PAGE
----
Stuck at home in spring 2020 due to the pandemic, Lynn Nodgaard and a few of her Sullivan Drive neighbors decided to revamp the strip that borders their properties and the path at Sullivan Lake Park. For several years, the townhome association had tried to naturalize it with native grasses, but over time it had turned into a weed bed. They planted native flowers like coneflowers, black-eyed susans, goldenrod and blazing star, as well as non-native daffodils and lilies. Some were offered by passers-by and neighbors; some they bought at garden stores that specialize in native plants.
This summer, visitors came to the garden plot. Many of them were of the human kind. “One of the most amazing things about it are the people we’ve met,” Nodgaard said, adding that they’ve gotten to know a lot of people from the community. “I sit here on my four-season porch and watch the people walking by and stopping.” They take photos, she said. “It just makes you feel really good that people enjoy it so much.”
But not only members of the human species have gravitated toward the garden. The native and non-native plants have attracted bees and butterflies – as intended when one grows a pollinator garden. Nodgaard said she’s seen a tiger swallowtail, monarchs, “small white butterflies” and plenty of bees this summer.
Often what goes unnoticed, though, is the diversity of pollinators beyond the commonly recognized butterflies and honeybees, and the whole ecosystem that’s fostered when one grows a pollinator garden.
Many bee species
During 15 minutes of a morning in mid-August in Nodgaard’s garden at least five different bee species appeared: common eastern bumblebees, honeybees, black-and-gold bumblebees (huge bees with dark wings), at least one mason bee, and a two-spotted bumblebee. Many more bee species have probably visited, since there are between 400 and 450 species of bees in Minnesota, most of them native, according to James Wolfin, a sustainable land care manager with Metro Blooms.
Other bees one might find pollinating in local gardens include the tiny sweat bees, such as the iridescent metallic green sweat bee; and solitary, ground nesting bees (which is one reason to wear closed-toe shoes while in the garden) such as the long-horned bees. (“Long-horned” refers to the long antennae of males; females have long hairs on their legs that collect pollen and make them look like they’re wearing chaps.) There are also cavity-nesting and stem-nesting bees, including leaf cutter bees, which excise pieces of leaves with their jaws and use them to line their nests, and mason bees, which use mud and other mortar-like materials for their nests.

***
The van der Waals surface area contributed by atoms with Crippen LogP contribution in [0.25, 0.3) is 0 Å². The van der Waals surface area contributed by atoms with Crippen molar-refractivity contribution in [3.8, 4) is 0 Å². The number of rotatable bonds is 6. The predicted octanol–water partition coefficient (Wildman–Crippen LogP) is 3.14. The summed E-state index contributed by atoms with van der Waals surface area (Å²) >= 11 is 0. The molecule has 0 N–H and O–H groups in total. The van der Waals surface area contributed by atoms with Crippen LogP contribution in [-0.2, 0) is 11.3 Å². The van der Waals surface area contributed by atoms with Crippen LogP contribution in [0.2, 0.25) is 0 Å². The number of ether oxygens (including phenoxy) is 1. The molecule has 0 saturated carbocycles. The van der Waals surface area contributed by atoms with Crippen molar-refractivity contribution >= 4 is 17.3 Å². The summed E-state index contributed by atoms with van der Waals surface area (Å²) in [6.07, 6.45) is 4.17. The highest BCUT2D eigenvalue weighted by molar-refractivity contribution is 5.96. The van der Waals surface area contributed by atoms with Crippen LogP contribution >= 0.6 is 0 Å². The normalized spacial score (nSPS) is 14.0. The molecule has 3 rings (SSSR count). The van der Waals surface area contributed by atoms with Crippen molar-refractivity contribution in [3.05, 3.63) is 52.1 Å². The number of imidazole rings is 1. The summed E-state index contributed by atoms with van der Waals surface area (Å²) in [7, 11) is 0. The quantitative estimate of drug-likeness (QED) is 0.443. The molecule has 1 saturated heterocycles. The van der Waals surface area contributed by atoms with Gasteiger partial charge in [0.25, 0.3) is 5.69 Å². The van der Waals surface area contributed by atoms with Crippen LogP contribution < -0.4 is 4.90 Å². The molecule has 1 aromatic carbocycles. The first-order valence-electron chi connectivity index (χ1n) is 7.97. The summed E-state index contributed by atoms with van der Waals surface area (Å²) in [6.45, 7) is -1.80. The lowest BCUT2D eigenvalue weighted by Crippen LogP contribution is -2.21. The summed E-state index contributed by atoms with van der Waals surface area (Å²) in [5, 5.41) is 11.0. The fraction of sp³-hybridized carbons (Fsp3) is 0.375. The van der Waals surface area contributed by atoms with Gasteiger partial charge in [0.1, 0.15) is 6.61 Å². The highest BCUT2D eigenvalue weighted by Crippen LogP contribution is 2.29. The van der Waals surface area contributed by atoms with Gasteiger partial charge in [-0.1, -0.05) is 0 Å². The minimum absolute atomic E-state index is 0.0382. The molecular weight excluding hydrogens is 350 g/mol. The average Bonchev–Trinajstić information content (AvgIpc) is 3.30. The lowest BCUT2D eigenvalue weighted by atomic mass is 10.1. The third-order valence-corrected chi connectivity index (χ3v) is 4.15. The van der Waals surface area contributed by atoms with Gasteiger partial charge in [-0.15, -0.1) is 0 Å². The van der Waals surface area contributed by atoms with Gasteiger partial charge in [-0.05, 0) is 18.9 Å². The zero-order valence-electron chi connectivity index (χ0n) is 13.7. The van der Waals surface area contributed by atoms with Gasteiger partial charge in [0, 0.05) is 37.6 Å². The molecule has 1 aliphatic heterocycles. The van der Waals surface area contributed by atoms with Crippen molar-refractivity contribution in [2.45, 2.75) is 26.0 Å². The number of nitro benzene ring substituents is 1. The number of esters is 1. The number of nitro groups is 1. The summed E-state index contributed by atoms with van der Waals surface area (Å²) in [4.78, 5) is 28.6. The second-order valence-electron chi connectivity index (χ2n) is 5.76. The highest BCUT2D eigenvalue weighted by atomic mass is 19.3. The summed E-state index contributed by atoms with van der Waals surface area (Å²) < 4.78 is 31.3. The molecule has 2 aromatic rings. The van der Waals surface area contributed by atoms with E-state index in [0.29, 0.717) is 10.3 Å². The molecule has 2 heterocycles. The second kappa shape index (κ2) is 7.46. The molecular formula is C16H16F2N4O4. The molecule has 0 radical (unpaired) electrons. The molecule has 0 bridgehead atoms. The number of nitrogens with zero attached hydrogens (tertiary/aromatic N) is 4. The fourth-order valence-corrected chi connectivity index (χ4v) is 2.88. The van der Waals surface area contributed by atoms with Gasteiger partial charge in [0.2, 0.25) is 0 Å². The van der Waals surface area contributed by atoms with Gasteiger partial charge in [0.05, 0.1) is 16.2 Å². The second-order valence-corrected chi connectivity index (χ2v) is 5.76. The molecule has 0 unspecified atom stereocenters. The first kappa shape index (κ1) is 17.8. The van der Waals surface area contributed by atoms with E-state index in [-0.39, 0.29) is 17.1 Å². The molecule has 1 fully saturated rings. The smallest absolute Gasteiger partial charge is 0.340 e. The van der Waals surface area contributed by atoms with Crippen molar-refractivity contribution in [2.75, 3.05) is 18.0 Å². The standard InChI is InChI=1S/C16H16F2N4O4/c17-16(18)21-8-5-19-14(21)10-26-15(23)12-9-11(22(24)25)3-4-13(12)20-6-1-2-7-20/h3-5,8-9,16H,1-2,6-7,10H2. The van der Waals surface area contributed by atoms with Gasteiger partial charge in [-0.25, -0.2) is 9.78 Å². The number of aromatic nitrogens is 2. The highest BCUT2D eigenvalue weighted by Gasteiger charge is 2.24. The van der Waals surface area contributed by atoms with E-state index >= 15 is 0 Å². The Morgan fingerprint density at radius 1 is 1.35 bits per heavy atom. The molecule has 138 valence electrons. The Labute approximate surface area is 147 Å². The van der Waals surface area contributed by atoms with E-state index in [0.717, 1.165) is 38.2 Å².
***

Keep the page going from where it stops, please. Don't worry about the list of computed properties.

Bumblebees alone number 23 different bee species in Minnesota, according to the University of Minnesota Extension’s manual for volunteers involved in bumblebee surveys. All bumblebees are very hairy, although some fuzzy-appearing pollinators might be striped flies that mimic bumblebees. The flies have only one pair of wings and bumblebees, two. Most bumblebees collect pollen in a concave area on their hind legs called a basket.
One bumblebee to especially watch for is the rusty-patched bumblebee, said Wolfin. Those can be easily identified by their brown-orange patch on their back with yellow above and below the patch. It’s a species that used to be common across the Midwest and East, but its population has declined by almost 90% in the last 20 years. Minnesota is one hotspot for this endangered species. Wolfsin encourages gardeners to plant species that the rusty-patched particularly likes such as wild bergamot (also known as bee balm), anise hyssop, and Culver’s root. Rusty-patch and other bee sightings can be reported at BumbleeWatch.org. It is a citizen science effort to track and conserve North American bumblebees.